Current Marketing Thoughts
Kevin Van Trump has over 20 years of experience in the grain and livestock industry.
Soybean Prices & Where They Are Headed
Aug 16, 2010
We have received a lot of questions as of late about the direction of the US soybean market. To quickly summarize, traders on the floor are very concerned with China's demand and how long they will remain an aggressive buyer of US soybeans, as well as being nervous about the US weather situation. As we sit right now, assuming the yield comes in at 44bpa where the USDA predicted in last week's Supply Demand Report, ending stocks will increase by 200 million bushels. Traders are worried that for us to hit the record high yields we will need to see some very good weather during the next few weeks. We should know a little more by tomorrow as the crop condition report will be released after today's close. Up until now conditions have remained really close to last year's readings despite talk of too much heat in the south. I know many of you may be anticipating lower yields, but I am not so certain this will happen. As I have mentioned in the past I think beans flourish more than we think in this humid type of South American weather. In addition I believe that we are going to start reaping some of the benefits from the heavy investments made in seed technology and development during these next couple of years. In a nutshell I think anything lost from weather this year will be made up in the form of technological gains in the crop. If my theory proves correct you have to believe bean prices will slide significantly from their current levels. Right now though with too many unknowns and such strong demand the bulls seem to have a stranglehold on the market. The recent hot weather and surge in demand seen on last week's export sales report has kept several of the big sellers out of the market. I have to believe the recent cool down and weekend rains makes the weather less of a concern for now and we may see some sell paper enter back into the game.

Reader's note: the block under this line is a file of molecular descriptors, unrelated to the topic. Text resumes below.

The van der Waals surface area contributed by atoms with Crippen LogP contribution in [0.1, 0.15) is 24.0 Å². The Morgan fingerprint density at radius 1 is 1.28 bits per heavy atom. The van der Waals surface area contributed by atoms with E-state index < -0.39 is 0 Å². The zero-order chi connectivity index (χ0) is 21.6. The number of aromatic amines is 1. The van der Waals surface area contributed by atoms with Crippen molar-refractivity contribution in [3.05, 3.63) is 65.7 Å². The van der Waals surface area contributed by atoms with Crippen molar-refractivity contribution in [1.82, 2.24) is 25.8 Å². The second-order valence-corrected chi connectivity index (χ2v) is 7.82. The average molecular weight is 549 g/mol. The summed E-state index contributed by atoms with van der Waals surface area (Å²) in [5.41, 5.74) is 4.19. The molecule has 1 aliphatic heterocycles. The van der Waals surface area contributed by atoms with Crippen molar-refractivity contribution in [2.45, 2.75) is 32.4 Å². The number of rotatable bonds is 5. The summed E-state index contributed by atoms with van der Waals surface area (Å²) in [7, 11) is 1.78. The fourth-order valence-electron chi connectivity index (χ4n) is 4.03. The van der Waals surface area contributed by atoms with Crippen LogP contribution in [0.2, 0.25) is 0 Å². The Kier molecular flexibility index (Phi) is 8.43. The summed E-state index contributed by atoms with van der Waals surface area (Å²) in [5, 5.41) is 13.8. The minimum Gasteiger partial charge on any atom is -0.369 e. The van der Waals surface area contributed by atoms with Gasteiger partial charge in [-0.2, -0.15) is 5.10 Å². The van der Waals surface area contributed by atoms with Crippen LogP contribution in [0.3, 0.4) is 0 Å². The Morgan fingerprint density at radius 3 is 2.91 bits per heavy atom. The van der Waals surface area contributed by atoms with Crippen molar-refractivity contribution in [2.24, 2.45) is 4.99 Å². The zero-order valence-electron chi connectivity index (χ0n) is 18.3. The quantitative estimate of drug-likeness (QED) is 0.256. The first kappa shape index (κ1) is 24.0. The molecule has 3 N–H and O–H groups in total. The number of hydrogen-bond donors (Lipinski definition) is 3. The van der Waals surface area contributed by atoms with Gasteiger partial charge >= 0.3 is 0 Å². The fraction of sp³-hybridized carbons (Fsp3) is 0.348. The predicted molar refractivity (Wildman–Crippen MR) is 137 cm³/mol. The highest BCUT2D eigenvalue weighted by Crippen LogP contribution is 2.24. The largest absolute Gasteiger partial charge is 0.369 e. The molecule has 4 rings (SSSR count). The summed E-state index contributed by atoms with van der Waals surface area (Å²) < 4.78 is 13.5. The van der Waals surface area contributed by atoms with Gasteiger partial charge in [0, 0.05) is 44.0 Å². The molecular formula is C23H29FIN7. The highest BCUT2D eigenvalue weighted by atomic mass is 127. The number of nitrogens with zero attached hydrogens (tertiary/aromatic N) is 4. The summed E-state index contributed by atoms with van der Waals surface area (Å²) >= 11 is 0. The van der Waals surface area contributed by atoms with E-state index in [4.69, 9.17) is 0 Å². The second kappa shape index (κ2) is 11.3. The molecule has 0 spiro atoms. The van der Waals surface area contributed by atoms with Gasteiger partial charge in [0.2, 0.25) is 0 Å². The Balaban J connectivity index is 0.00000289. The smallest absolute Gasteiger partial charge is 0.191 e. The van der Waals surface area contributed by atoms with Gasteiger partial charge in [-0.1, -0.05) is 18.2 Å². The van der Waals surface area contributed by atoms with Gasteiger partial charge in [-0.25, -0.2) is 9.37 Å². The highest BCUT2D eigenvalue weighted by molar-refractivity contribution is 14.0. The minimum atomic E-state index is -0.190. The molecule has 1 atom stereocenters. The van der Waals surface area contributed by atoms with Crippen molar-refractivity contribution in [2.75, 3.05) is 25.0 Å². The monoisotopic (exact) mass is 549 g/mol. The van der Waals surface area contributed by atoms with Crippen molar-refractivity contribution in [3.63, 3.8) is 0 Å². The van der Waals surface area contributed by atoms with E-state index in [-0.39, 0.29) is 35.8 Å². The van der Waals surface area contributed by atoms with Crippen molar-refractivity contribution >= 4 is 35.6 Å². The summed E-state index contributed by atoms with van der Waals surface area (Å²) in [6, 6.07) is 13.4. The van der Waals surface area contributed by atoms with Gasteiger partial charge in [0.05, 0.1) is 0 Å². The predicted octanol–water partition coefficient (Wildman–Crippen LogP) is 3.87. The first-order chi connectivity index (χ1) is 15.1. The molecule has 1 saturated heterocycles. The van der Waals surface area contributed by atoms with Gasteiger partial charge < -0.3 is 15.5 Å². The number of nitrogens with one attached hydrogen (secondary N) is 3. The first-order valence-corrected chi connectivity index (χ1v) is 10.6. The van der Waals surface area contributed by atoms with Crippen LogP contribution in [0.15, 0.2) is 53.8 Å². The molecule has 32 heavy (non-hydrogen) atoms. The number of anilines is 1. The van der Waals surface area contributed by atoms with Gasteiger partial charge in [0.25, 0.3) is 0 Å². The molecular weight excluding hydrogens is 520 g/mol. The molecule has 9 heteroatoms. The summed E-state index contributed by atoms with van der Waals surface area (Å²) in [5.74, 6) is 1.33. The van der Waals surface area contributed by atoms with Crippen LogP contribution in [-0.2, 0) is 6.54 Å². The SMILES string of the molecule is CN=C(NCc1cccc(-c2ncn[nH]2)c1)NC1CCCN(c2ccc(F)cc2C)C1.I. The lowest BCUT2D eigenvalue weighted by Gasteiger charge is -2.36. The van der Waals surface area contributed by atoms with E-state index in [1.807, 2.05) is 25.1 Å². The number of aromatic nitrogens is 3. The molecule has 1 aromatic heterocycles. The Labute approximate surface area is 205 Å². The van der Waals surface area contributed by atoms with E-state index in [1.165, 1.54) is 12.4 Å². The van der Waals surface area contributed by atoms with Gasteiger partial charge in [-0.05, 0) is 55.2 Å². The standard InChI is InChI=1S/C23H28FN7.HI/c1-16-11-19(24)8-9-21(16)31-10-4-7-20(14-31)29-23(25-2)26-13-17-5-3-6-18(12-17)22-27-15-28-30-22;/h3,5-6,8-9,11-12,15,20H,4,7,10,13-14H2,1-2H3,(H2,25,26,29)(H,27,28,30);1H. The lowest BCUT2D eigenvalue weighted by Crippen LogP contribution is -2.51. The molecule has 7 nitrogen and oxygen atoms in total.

SUMMARY: It is our belief that the bean market will need a lower yield in order to rationalize these recent higher prices. Certainly demand has been good, but without a yield below the 44 bpa level I think we are simply too expensive. Even though we have continued growing demand the outlook for expanding US and world ending stocks in the end will be tough to overcome. I think through harvest or at least for the next four to six weeks the upside potential seems more limiting than the fear of a major price set-back. Have your hedges in place. A simple formula you may want to consider would be buying puts and selling calls to curtail the expense.
*Basically you can put in a $10 floor for the next 68 days with $0.50 cents of upside potential for even money (no cost).
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